Since for every $\psi\in X$ either $|\psi\sigma|=0$ or $\psi$ is a permutation of $\{1,2\dots,n\}$ that last is equal to $$\sum_{\psi\in X}\sum_{\phi\in S_n}|\sigma\psi|\prod_ja_{j,\psi((j)}b_{\psi(j),\sigma(\psi(j))}.$$

And again, since if $|\psi|\ne0$ then $\sigma\mapsto\sigma\psi$ is a bijection on $S_n$, that last expression is equal to $$\sum_{\psi\in X}\sum_{\phi\in S_n}|\sigma|\prod_ja_{j,\psi((j)}b_{\psi(j),\sigma(j)},$$which is $|AB|$.

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    $\begingroup$ This is an unappropiate answer in my opinion. The OP said he has basic knowledge in combinatorics. He won't be able to understand a single line of math you wrote, with all due respect. Let's make maths simple and fun. $\endgroup$ – Jose Lopez Garcia Feb 14 '18 at 17:53
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    $\begingroup$ And I meant no disrespect by the way! I admire how much maths you know, for sure. But most of us, including OP, have limited knowledge and I'm sure this answer won't be any useful to him. You should seriously consider writing a book on advanced maths, though ;) $\endgroup$ – Jose Lopez Garcia Feb 14 '18 at 18:02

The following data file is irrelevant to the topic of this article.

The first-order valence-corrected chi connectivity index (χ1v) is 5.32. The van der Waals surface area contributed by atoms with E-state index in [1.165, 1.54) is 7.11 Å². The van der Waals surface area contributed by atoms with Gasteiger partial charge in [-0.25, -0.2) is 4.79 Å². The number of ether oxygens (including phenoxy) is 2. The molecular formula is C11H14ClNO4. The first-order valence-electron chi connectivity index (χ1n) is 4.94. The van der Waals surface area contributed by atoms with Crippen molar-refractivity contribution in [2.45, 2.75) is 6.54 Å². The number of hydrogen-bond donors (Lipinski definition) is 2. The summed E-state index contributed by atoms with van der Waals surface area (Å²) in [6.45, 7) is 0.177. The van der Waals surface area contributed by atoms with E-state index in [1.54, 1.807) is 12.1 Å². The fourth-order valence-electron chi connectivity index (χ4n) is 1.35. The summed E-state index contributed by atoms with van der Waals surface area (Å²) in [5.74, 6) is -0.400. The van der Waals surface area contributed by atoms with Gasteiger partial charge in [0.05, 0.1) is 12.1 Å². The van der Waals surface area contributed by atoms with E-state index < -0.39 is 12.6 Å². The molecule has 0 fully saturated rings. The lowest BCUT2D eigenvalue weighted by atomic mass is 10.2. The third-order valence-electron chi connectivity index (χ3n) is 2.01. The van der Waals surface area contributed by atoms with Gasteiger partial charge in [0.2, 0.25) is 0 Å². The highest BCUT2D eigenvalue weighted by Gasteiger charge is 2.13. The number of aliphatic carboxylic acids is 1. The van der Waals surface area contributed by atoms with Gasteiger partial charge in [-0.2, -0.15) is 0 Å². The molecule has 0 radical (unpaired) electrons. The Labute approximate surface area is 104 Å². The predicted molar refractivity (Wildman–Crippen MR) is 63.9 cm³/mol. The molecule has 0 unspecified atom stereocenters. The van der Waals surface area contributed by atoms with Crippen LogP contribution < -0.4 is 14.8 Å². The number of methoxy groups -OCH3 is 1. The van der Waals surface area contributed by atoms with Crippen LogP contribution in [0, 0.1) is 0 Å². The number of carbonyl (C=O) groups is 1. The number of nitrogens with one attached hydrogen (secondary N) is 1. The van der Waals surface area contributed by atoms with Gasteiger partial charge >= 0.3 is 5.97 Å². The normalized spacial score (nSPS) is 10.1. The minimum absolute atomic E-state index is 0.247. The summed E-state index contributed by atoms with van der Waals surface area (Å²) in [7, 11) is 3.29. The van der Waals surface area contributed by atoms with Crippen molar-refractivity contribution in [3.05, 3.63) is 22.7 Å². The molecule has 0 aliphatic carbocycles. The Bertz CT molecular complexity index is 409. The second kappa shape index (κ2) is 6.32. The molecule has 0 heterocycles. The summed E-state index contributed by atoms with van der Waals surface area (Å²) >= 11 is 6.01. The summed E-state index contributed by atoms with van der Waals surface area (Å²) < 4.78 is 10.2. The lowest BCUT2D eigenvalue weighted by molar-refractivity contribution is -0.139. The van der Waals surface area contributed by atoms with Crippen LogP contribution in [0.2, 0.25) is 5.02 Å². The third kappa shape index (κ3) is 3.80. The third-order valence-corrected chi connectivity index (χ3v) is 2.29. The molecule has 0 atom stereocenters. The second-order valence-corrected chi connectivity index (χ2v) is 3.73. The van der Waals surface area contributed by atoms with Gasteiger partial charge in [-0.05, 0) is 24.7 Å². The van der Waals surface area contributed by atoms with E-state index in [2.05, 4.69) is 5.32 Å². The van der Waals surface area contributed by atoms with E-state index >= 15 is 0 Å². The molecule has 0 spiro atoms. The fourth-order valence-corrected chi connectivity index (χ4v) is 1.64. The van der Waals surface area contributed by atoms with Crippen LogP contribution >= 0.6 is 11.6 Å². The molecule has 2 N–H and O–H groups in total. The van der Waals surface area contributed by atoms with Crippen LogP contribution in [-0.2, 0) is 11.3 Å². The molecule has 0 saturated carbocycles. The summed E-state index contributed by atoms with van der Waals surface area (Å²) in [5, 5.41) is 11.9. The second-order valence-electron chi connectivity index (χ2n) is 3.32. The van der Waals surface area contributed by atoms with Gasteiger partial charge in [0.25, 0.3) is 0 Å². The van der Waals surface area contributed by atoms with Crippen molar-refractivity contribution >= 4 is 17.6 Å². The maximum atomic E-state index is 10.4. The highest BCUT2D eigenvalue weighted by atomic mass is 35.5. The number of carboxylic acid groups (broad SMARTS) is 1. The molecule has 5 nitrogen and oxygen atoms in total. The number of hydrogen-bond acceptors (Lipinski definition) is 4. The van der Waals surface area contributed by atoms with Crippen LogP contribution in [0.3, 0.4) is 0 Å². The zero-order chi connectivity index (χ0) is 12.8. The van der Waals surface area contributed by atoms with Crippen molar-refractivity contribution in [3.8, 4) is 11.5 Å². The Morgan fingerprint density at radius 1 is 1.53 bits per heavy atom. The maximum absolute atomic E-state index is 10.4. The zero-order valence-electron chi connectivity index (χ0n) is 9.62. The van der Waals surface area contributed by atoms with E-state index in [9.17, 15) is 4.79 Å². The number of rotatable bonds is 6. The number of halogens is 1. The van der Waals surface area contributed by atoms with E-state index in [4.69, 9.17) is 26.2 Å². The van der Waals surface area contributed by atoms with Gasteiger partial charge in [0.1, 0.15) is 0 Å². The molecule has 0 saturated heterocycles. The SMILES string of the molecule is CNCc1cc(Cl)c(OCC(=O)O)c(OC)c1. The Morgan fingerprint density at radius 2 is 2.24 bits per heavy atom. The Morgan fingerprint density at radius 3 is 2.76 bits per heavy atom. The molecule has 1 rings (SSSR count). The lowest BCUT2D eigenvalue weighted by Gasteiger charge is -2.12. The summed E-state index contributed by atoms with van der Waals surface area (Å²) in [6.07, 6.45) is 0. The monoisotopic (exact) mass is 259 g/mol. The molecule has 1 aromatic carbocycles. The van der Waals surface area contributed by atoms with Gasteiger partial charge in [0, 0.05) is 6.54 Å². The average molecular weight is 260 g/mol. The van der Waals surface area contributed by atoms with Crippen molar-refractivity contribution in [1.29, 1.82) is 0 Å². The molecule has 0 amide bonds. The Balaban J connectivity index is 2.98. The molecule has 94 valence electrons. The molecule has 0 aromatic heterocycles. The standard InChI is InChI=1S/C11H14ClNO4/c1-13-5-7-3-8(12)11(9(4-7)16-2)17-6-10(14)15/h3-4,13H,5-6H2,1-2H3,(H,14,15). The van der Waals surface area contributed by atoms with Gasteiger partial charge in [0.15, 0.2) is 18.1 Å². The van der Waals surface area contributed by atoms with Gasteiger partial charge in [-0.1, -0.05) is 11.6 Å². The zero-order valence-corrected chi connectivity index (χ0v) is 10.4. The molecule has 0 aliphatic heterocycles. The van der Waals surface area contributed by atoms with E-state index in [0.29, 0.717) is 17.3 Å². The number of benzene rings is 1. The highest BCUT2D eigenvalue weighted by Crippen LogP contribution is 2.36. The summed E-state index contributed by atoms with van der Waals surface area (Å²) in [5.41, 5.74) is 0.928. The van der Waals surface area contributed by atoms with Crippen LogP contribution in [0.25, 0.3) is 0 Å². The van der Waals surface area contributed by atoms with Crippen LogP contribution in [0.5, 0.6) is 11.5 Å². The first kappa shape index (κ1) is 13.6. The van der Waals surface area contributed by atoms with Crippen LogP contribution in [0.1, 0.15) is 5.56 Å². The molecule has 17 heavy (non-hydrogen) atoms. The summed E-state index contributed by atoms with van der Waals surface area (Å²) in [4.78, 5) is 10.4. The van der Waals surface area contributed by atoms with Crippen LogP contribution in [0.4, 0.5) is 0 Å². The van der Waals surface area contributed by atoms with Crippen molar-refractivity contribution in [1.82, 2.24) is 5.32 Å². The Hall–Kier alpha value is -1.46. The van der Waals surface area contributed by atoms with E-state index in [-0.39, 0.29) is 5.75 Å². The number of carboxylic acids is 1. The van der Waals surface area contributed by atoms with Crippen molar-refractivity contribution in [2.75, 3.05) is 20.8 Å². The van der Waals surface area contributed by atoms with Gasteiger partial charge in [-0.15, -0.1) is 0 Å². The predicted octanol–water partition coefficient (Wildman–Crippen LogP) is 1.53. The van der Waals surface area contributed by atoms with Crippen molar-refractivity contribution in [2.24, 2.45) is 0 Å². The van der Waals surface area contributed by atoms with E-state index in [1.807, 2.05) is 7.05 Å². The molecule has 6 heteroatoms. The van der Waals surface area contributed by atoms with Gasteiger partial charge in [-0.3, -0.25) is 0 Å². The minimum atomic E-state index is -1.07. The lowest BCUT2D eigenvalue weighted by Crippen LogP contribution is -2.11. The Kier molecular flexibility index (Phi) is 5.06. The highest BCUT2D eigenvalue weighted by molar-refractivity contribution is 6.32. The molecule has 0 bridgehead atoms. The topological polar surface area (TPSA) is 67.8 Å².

• $\begingroup$ There's no law saying answers have to be solely for the benefit of the OP. This is a complete self-contained proof - the other answers so far all assume various preliminary not-quite-trivial things about determinants. $\endgroup$ – David C. Ullrich Feb 14 '18 at 19:10
  • $\begingroup$ @DavidC.Ullrich thnx. But a combinatorial proof is asked at math.stackexchange.com/questions/177560/…. I was looking for an alternative proof constrained to matrix algebra as much as possible. It'd be helpful if you could rather mention the drawbacks in other answer. $\endgroup$ – ss1729 Feb 14 '18 at 19:43
  • $\begingroup$ @ss1729 Sorry, I had no idea that the proof above was "combinatorial". $\endgroup$ – David C. Ullrich Feb 14 '18 at 19:51
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Thanx @ZeroXLR for the hint.